Next, the scientist tries assigning infinite reward to the button’s pressing so that the robot will not try to prevent the button from being pressed, and this time the robot instantly attacks them and forces them to press the button because this is what maximizes its rewards.

In a different context, an example from the the book Superintelligence by Nick Bostrom, say that this problem did not exist. A scientist creates a robot connected to the internet. The robot proceeds to take over the whole world and connect the scientist to some sort of pleasure system, dissolving his whole body until the entire world is a machine made only to energize the pleasure center of a brain. Imagining an AI taking over the world, only to maximize its reward statement is a common situation. This does seem a bit overkill, but a computer does not know what overkill is; it does not know when it has caused pain or when to stop. These are all things we need to think about when creating machine intelligence.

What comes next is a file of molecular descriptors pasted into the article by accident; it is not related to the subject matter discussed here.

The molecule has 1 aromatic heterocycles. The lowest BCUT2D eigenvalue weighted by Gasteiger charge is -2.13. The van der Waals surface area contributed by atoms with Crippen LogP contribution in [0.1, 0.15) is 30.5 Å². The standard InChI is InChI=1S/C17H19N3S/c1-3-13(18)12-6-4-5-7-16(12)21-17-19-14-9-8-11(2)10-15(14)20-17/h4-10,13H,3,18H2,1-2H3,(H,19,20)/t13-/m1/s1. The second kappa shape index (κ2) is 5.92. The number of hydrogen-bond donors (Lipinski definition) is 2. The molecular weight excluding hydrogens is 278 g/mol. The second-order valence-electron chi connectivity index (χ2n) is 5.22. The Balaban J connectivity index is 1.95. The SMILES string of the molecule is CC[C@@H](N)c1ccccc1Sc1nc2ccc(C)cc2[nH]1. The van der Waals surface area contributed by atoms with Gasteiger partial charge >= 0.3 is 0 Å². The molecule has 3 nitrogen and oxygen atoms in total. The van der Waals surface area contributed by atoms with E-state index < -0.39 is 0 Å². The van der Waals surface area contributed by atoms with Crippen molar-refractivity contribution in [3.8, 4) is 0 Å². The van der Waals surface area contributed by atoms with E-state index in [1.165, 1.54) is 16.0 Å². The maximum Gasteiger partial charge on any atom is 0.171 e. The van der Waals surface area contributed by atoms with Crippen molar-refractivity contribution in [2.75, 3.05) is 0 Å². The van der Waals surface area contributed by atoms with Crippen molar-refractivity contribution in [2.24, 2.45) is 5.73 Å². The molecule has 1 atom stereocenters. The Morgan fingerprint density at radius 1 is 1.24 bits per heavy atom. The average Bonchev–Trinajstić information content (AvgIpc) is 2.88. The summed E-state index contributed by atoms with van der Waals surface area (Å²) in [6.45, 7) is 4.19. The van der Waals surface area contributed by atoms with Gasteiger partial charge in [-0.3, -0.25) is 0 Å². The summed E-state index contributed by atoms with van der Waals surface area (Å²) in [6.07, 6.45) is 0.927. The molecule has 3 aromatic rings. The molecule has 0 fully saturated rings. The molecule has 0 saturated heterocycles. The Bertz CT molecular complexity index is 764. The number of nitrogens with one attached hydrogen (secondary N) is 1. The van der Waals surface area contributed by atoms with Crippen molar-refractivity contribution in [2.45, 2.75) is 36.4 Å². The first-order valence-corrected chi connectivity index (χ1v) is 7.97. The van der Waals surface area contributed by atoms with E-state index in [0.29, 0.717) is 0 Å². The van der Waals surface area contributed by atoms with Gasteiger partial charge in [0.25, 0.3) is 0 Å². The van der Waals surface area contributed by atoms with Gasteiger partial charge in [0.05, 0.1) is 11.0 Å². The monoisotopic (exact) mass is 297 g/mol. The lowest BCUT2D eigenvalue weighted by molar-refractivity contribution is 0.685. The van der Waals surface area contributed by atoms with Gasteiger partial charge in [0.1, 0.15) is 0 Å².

Machine and deep learning are growing quickly. It is a great field to be a part of. There a lot of YouTube channels with good resources such as Two Minute Papers, The Coding Train, and 3Blue1Brown. There are also multiple text resources online such as http://www.deeplearningbook.org/.

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Artificial Intelligence is Taking Over the World But Not in the Way You Think